Beef, pork, meat- and egg-producing chickens, all raised on a large-scale organic farm and coupled with retail sales, are working well for the operators of Waseda Farms in Door County.
Tom Lutsey took over the farm 14 years ago and has grown it to more than 1,500 acres of certified organic crops and grassland graze for 500 cows, 300 pigs, around 5,000 meat birds and up to 800 laying hens.
"I had no thoughts of being a conventional farm," he says. "We went immediately into organic." With conventional farming, in his view, "you tend to be stuck with commodity prices."
Tom's son, Matt, manages Waseda Farms retail stores, delicatessen and catering at the farm and in DePere. He notes the original farm already was organic and GMO free.
"We only had to flip the switch and sign a few affidavits to be organic," he says. "We're the only grocery store in northeast Wisconsin with our own organic farm."
Matt and Tom and farm manager Chris Schuh make up the team "that makes decisions together," according to Matt.
The stock is grass-fed but crops provide supplemental feed. The animals, in turn, provide fertilizer, along with cover cropping and some commercial organic fertilizer.
"We plant a lot to go back into the soil," Chris says.
He supervises the registered Black Angus cattle, purebred Berkshire pigs, Cornish cross chickens for meat and white Leghorns, red star and Araucana laying hens. The latter lay green-tinted eggs - "Easter eggs," Tom chuckles. They also raise a couple acres of produce.
"We do all our own beef breeding," Chris says, using both AI and home-grown herd sires and occasionally bringing in an outside bull. Boars are purchased but Chris plans to begin using AI next year.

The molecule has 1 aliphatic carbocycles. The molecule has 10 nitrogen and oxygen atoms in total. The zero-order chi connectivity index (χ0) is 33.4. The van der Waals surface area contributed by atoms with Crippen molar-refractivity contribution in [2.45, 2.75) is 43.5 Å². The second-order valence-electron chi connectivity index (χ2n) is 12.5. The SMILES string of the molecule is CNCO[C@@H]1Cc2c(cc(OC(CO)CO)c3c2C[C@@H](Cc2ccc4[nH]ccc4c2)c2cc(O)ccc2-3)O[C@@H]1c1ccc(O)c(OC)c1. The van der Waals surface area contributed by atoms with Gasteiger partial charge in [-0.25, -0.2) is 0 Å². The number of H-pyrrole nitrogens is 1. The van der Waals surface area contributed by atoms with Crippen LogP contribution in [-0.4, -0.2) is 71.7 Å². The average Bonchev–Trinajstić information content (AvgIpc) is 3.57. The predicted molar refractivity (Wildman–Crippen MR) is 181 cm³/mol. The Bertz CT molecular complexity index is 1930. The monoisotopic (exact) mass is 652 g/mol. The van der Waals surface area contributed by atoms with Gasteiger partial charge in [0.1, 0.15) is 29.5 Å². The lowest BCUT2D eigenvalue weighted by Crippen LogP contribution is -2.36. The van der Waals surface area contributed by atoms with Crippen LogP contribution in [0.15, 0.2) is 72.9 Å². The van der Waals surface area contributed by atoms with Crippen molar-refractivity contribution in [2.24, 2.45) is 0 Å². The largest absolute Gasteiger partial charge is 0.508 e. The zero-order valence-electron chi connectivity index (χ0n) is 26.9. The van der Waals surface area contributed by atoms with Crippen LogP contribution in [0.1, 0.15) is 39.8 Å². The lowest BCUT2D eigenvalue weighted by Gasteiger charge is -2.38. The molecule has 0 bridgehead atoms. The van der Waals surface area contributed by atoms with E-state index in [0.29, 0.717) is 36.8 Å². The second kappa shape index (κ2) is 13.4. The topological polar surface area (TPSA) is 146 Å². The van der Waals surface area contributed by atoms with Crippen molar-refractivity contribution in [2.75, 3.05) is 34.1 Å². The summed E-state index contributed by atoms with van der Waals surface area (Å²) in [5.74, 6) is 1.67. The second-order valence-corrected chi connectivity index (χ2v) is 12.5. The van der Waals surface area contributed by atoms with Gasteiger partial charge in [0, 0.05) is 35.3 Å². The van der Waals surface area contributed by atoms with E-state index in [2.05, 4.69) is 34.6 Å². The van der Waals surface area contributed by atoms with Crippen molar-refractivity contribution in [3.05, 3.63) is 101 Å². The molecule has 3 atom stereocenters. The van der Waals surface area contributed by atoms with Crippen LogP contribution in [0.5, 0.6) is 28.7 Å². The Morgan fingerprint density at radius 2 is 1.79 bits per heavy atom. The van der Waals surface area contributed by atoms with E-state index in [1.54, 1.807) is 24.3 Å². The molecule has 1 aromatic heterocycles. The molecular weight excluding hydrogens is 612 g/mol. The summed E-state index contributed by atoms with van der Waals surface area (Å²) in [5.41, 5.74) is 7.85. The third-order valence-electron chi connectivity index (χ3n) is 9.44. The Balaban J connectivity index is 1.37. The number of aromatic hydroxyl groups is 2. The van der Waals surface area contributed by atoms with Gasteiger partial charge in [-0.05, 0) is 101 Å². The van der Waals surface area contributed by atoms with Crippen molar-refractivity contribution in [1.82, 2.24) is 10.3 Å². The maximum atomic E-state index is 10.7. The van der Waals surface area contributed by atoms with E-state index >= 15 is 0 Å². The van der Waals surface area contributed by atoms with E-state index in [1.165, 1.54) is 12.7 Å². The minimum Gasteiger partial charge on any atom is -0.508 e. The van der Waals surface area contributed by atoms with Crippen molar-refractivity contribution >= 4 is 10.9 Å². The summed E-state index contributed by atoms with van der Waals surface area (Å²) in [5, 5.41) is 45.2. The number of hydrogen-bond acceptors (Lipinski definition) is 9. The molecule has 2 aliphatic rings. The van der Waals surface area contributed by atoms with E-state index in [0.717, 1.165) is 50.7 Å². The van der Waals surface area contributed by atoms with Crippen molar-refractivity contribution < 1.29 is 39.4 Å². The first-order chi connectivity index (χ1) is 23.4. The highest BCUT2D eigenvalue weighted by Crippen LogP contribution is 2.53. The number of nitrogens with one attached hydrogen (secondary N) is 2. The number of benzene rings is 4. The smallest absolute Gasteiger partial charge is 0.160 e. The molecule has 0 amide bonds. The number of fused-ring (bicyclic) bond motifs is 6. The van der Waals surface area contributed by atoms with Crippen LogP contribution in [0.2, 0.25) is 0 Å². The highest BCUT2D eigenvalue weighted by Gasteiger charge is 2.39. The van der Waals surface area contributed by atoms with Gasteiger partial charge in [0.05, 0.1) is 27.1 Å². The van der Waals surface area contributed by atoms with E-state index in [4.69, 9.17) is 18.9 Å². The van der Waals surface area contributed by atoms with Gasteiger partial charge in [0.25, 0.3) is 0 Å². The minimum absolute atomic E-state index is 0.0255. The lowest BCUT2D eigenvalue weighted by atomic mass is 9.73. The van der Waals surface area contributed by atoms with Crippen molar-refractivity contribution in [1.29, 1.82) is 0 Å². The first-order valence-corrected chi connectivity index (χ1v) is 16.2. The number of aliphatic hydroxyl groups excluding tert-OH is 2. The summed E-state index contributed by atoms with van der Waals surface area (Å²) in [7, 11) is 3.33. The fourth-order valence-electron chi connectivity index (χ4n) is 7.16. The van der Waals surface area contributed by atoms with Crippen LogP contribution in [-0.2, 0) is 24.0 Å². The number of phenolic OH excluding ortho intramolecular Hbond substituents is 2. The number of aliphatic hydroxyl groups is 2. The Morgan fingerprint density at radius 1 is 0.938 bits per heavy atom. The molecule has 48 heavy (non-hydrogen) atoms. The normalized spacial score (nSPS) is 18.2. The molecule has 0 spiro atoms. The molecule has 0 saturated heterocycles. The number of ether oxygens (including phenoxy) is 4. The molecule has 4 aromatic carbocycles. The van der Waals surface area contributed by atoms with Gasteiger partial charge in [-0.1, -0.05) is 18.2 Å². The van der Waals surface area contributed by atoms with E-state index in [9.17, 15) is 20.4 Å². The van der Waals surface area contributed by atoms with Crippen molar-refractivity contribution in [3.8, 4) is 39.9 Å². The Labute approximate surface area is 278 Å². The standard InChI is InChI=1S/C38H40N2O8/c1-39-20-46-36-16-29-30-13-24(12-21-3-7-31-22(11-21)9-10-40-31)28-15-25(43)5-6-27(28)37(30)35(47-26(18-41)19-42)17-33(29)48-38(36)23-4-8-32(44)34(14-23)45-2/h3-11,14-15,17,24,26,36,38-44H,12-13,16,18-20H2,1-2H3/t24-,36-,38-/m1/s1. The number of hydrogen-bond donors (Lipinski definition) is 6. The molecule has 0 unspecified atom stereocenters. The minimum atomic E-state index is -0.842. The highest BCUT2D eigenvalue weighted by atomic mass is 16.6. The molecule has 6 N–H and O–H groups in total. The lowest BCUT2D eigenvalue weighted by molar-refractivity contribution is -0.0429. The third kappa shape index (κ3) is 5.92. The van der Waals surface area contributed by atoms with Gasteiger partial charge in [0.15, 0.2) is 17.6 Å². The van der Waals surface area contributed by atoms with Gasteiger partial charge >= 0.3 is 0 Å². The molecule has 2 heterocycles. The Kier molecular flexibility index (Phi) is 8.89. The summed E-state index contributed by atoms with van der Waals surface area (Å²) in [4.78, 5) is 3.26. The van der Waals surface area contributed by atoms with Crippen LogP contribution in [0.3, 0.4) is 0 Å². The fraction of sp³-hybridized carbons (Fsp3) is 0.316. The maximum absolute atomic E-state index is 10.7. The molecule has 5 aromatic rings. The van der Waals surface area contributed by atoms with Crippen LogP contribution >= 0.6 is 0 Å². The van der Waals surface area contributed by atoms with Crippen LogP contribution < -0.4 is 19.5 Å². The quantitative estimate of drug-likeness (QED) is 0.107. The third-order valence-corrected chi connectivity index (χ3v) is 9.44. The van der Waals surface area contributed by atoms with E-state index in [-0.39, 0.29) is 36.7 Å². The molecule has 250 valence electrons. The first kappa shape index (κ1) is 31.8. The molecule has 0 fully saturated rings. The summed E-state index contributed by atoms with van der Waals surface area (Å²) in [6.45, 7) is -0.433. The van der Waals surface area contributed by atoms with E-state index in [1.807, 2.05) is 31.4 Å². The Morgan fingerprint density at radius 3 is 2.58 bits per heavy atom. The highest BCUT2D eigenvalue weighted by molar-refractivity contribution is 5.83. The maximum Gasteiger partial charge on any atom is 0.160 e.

All of the meat animals are processed off the farm but "We do all the retail cutting at the store" with three meat cutters, Matt says. He adds that 90% to 95% of the meat sales are direct to consumers, the balance going to area restaurants and schools. The Gibraltor School District, he says with pride, "is exclusive with Waseda ground beef." Surplus animals go to stockyards.
Matt credits Temple Grandin, author and animal handling specialist from Colorado State University, with help in designing a handling system that saves labor and puts less stress on the animals.
Tom was working in his dad's ice cream business in Green Bay but followed his one-time farmer father's advice that "you should always own a farm." A bout with cancer 14 years ago helped convince him to start farming on land he already owned in the Baileys Harbor area. He says, though, he didn't realize that it would lead to the scale it has. Still, he says, "We appear to be able to grow; it's logical that the boys figure out where."
Matt sees demand for organic products growing but thinks the challenge is to find a market for non-prime cuts of the meat they produce. He was in the restaurant business in Atlanta when he agreed to help his dad on a "limited, part-time" basis. Then, he laughs, "I was sucked in."
Chris was involved in livestock marketing when he was invited to join the operation. He says he aims for 6-month finishing time for hogs, 18-20 months for the beef because of the grass regimen.
The farm employs a dozen workers and also looks to other farmers for help and advice.
"It's very important to our growth to work within the community of organizations and conventional farmers too," Tom says. "There are many times conventional farmers have helped us. It really doesn't matter if they're organic or conventional, everybody helps everybody."
The farm has an extensive website at wasedafarms.com.